Lovecraft hoped to get a job at the Paterson Museum, where his friend James F. Morton was a curator and which was founded in the very year HPL wrote this letter. HPL never got that job, but the museum did eventually get its own new building. It's still going and is worth a visit! Check it out here.

Lovecraft mentioned a number of interesting figures in the letter we didn't have time to talk about in the episode. One was Edward Arnold, whose recent obituary HPL and his aunts had noted. Lovecraft said it was too bad his mother didn't "snap him up". He was a member of one of the founding families of Rhode Island (which also included the infamous Benedict Arnold). HPL mentions astronomical articles by "Brainin" and "Upton". C.S. Brainin was the editor of The Amateur Astronomer in the late 1920s, and Professor Winslow Upton was the director of Ladd Observatory in Providence when HPL was a boy and wrote articles for the Providence Journal. He also mentions enjoying the "Hoppin conceptions", which is a reference to noted 19th-century Providentian book illustrator Augustus Hoppin.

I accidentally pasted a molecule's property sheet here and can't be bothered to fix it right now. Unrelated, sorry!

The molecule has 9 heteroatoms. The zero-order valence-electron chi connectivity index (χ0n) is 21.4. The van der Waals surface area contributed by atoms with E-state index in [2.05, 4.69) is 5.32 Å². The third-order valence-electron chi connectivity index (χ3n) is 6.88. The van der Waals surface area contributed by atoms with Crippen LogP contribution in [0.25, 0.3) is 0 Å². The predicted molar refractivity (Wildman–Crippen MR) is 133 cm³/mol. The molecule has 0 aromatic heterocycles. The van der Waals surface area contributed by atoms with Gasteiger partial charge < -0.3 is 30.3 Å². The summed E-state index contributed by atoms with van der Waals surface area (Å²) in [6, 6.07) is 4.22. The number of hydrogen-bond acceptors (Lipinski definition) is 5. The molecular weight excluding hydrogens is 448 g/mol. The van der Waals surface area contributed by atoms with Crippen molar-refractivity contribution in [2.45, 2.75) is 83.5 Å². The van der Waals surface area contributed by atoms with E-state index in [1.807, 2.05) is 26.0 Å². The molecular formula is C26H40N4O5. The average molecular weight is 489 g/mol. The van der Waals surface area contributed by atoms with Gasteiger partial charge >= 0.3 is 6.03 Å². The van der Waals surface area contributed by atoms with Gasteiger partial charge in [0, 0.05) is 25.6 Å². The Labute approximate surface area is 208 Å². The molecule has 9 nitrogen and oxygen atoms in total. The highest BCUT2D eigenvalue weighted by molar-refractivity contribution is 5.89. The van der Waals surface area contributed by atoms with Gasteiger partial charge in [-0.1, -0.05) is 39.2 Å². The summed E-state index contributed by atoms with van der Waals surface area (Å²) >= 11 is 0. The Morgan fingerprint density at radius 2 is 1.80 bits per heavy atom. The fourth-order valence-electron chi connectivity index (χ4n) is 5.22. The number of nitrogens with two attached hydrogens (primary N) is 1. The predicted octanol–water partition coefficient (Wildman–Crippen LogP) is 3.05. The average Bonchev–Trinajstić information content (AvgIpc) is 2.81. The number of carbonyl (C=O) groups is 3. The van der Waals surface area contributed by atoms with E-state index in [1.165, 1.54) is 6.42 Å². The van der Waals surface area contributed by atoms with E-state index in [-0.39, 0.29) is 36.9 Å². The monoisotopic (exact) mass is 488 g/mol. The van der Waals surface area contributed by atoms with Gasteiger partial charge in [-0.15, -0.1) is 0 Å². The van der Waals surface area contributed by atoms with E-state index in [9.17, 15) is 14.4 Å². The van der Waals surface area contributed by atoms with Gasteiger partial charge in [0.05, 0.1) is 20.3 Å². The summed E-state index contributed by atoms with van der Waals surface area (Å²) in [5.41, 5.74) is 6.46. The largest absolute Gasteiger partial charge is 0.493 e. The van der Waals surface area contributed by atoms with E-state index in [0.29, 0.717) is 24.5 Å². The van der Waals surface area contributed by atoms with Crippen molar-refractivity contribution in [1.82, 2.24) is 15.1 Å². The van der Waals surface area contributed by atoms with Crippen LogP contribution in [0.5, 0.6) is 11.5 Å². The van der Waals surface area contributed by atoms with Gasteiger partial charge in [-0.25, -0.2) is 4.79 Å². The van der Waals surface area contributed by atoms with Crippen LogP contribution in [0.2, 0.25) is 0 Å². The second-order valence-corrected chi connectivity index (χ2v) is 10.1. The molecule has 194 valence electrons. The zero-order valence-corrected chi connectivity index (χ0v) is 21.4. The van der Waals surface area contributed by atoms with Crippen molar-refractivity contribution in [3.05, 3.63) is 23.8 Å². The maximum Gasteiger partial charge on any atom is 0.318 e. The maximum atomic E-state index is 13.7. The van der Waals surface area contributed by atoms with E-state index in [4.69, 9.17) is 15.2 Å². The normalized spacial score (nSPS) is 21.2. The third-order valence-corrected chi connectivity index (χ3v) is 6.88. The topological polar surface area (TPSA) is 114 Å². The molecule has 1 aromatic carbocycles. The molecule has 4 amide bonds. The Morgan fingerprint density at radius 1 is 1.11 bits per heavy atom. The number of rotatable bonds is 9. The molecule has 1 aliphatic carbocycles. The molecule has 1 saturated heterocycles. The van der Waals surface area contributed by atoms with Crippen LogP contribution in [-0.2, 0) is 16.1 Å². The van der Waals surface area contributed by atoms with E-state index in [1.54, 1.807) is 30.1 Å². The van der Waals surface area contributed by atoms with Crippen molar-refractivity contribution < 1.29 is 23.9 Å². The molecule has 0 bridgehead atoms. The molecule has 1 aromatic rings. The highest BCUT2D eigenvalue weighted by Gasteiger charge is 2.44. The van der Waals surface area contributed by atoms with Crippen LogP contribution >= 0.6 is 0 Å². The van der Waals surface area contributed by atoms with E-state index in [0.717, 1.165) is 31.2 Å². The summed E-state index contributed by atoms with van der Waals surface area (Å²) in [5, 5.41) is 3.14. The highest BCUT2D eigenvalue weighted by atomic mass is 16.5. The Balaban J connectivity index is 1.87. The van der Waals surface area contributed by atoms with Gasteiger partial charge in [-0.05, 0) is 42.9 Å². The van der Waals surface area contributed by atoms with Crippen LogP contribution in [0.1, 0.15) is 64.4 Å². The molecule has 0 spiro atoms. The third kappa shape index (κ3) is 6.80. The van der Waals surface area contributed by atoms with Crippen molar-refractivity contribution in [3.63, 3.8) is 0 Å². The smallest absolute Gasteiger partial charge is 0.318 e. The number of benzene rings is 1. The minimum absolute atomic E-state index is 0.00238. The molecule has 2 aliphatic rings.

• Episode 8
  • Posted December 15, 2019

Those Meddling Kids

High school admirers Robert Bloch and Willis Conover both wrote fan letters to Lovecraft. Here we see HPL writing back to these two young writers who will go on to correspond with HPL and have fascinating lives after Lovecraft's death.

Thanks to Hippocampus Press and to Carrollton-Clark Publishing. Music by Troy Sterling Nies.

Here's a little sample of the voice of Willis Conover.


  • Episode 7
  • Posted December 8, 2019

Grief and Other Lugubrious Demonstrations

In which Lovecraft delivers some unexpected bad news. Intellect collides with emotion in this letter to poet Ann Tillery Renshaw.

Thanks to Hippocampus Press for their book H.P. Lovecraft: Letters to Elizabeth Toldridge and Anne Tillery Renshaw. Music by Troy Sterling Nies.